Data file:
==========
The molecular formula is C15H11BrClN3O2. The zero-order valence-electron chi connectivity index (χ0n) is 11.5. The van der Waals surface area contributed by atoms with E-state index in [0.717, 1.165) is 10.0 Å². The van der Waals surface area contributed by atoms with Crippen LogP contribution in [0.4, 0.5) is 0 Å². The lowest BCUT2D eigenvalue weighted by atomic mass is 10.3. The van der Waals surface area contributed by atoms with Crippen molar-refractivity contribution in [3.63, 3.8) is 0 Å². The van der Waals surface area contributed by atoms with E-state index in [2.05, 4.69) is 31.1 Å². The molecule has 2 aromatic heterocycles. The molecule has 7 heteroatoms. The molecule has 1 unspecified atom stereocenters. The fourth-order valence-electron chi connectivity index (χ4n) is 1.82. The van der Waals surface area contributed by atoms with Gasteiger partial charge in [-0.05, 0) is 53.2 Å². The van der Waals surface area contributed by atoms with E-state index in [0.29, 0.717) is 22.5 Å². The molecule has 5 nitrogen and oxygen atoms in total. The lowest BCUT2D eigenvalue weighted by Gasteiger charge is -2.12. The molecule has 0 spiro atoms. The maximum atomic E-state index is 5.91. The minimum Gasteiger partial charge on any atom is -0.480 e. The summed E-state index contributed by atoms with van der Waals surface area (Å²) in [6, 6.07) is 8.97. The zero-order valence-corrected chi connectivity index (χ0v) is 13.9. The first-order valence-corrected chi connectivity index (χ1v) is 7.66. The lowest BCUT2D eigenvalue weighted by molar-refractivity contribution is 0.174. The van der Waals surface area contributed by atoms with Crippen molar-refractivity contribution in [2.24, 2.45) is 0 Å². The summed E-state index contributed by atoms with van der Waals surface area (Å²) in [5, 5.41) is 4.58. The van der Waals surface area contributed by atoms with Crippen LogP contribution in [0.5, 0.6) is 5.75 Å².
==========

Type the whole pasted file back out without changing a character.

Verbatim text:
The molecular formula is C15H11BrClN3O2. The zero-order valence-electron chi connectivity index (χ0n) is 11.5. The van der Waals surface area contributed by atoms with E-state index in [0.717, 1.165) is 10.0 Å². The van der Waals surface area contributed by atoms with Crippen LogP contribution in [0.4, 0.5) is 0 Å². The lowest BCUT2D eigenvalue weighted by atomic mass is 10.3. The van der Waals surface area contributed by atoms with Crippen molar-refractivity contribution in [3.63, 3.8) is 0 Å². The van der Waals surface area contributed by atoms with E-state index in [2.05, 4.69) is 31.1 Å². The molecule has 2 aromatic heterocycles. The molecule has 7 heteroatoms. The molecule has 1 unspecified atom stereocenters. The fourth-order valence-electron chi connectivity index (χ4n) is 1.82. The van der Waals surface area contributed by atoms with Gasteiger partial charge in [-0.05, 0) is 53.2 Å². The van der Waals surface area contributed by atoms with E-state index in [0.29, 0.717) is 22.5 Å². The molecule has 5 nitrogen and oxygen atoms in total. The lowest BCUT2D eigenvalue weighted by Gasteiger charge is -2.12. The molecule has 0 spiro atoms. The maximum atomic E-state index is 5.91. The minimum Gasteiger partial charge on any atom is -0.480 e. The summed E-state index contributed by atoms with van der Waals surface area (Å²) in [6, 6.07) is 8.97. The zero-order valence-corrected chi connectivity index (χ0v) is 13.9. The first-order valence-corrected chi connectivity index (χ1v) is 7.66. The lowest BCUT2D eigenvalue weighted by molar-refractivity contribution is 0.174. The van der Waals surface area contributed by atoms with Crippen molar-refractivity contribution in [2.24, 2.45) is 0 Å². The summed E-state index contributed by atoms with van der Waals surface area (Å²) in [5, 5.41) is 4.58. The van der Waals surface area contributed by atoms with Crippen LogP contribution in [0.5, 0.6) is 5.75 Å².